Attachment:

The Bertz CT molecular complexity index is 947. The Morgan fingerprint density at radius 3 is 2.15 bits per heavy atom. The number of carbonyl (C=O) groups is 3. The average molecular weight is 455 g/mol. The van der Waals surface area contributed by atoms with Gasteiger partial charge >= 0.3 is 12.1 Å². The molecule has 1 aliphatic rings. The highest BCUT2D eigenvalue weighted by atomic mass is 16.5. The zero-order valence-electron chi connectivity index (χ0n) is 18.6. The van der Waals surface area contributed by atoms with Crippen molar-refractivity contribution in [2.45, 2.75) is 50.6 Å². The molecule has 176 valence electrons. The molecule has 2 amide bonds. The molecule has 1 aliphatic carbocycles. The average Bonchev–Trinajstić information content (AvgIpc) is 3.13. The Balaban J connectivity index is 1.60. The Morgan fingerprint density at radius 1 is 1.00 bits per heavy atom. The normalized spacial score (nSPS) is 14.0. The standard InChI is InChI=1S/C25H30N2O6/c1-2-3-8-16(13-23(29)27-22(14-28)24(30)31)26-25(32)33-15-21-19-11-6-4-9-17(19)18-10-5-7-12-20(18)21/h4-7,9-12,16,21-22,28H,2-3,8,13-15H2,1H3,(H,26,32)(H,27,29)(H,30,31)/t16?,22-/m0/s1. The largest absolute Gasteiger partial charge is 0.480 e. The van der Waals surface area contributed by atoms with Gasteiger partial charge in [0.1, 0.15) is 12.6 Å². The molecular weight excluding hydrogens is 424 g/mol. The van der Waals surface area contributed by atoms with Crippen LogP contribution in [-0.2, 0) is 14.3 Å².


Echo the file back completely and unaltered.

The Bertz CT molecular complexity index is 947. The Morgan fingerprint density at radius 3 is 2.15 bits per heavy atom. The number of carbonyl (C=O) groups is 3. The average molecular weight is 455 g/mol. The van der Waals surface area contributed by atoms with Gasteiger partial charge >= 0.3 is 12.1 Å². The molecule has 1 aliphatic rings. The highest BCUT2D eigenvalue weighted by atomic mass is 16.5. The zero-order valence-electron chi connectivity index (χ0n) is 18.6. The van der Waals surface area contributed by atoms with Crippen molar-refractivity contribution in [2.45, 2.75) is 50.6 Å². The molecule has 176 valence electrons. The molecule has 2 amide bonds. The molecule has 1 aliphatic carbocycles. The average Bonchev–Trinajstić information content (AvgIpc) is 3.13. The Balaban J connectivity index is 1.60. The Morgan fingerprint density at radius 1 is 1.00 bits per heavy atom. The normalized spacial score (nSPS) is 14.0. The standard InChI is InChI=1S/C25H30N2O6/c1-2-3-8-16(13-23(29)27-22(14-28)24(30)31)26-25(32)33-15-21-19-11-6-4-9-17(19)18-10-5-7-12-20(18)21/h4-7,9-12,16,21-22,28H,2-3,8,13-15H2,1H3,(H,26,32)(H,27,29)(H,30,31)/t16?,22-/m0/s1. The largest absolute Gasteiger partial charge is 0.480 e. The van der Waals surface area contributed by atoms with Gasteiger partial charge in [0.1, 0.15) is 12.6 Å². The molecular weight excluding hydrogens is 424 g/mol. The van der Waals surface area contributed by atoms with Crippen LogP contribution in [-0.2, 0) is 14.3 Å².